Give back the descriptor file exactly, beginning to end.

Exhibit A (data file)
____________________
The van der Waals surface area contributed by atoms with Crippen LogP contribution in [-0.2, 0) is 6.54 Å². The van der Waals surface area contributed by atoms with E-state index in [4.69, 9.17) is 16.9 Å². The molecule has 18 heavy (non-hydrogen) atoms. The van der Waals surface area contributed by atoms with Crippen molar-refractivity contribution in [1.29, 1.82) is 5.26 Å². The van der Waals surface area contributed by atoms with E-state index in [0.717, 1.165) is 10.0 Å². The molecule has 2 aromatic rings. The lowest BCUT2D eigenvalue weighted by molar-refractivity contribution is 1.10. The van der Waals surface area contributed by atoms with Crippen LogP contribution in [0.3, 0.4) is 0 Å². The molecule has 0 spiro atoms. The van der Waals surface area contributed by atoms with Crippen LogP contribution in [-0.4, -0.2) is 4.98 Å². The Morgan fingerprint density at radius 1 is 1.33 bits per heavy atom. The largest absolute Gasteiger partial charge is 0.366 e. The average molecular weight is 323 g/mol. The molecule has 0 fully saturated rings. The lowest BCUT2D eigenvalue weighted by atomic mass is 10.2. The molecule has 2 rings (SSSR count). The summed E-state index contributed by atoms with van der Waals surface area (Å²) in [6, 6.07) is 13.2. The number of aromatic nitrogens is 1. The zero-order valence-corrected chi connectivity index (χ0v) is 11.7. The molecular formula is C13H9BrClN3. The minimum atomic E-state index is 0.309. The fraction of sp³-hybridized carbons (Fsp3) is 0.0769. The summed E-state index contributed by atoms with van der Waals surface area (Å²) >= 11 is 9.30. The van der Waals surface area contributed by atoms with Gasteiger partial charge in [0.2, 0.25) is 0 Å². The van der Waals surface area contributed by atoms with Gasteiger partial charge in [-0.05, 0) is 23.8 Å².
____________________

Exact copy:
The van der Waals surface area contributed by atoms with Crippen LogP contribution in [-0.2, 0) is 6.54 Å². The van der Waals surface area contributed by atoms with E-state index in [4.69, 9.17) is 16.9 Å². The molecule has 18 heavy (non-hydrogen) atoms. The van der Waals surface area contributed by atoms with Crippen molar-refractivity contribution in [1.29, 1.82) is 5.26 Å². The van der Waals surface area contributed by atoms with E-state index in [0.717, 1.165) is 10.0 Å². The molecule has 2 aromatic rings. The lowest BCUT2D eigenvalue weighted by molar-refractivity contribution is 1.10. The van der Waals surface area contributed by atoms with Crippen LogP contribution in [0.3, 0.4) is 0 Å². The molecule has 0 spiro atoms. The van der Waals surface area contributed by atoms with Crippen LogP contribution in [-0.4, -0.2) is 4.98 Å². The Morgan fingerprint density at radius 1 is 1.33 bits per heavy atom. The largest absolute Gasteiger partial charge is 0.366 e. The average molecular weight is 323 g/mol. The molecule has 0 fully saturated rings. The lowest BCUT2D eigenvalue weighted by atomic mass is 10.2. The molecule has 2 rings (SSSR count). The summed E-state index contributed by atoms with van der Waals surface area (Å²) in [6, 6.07) is 13.2. The number of aromatic nitrogens is 1. The zero-order valence-corrected chi connectivity index (χ0v) is 11.7. The molecular formula is C13H9BrClN3. The minimum atomic E-state index is 0.309. The fraction of sp³-hybridized carbons (Fsp3) is 0.0769. The summed E-state index contributed by atoms with van der Waals surface area (Å²) >= 11 is 9.30. The van der Waals surface area contributed by atoms with Gasteiger partial charge in [0.2, 0.25) is 0 Å². The van der Waals surface area contributed by atoms with Gasteiger partial charge in [-0.05, 0) is 23.8 Å².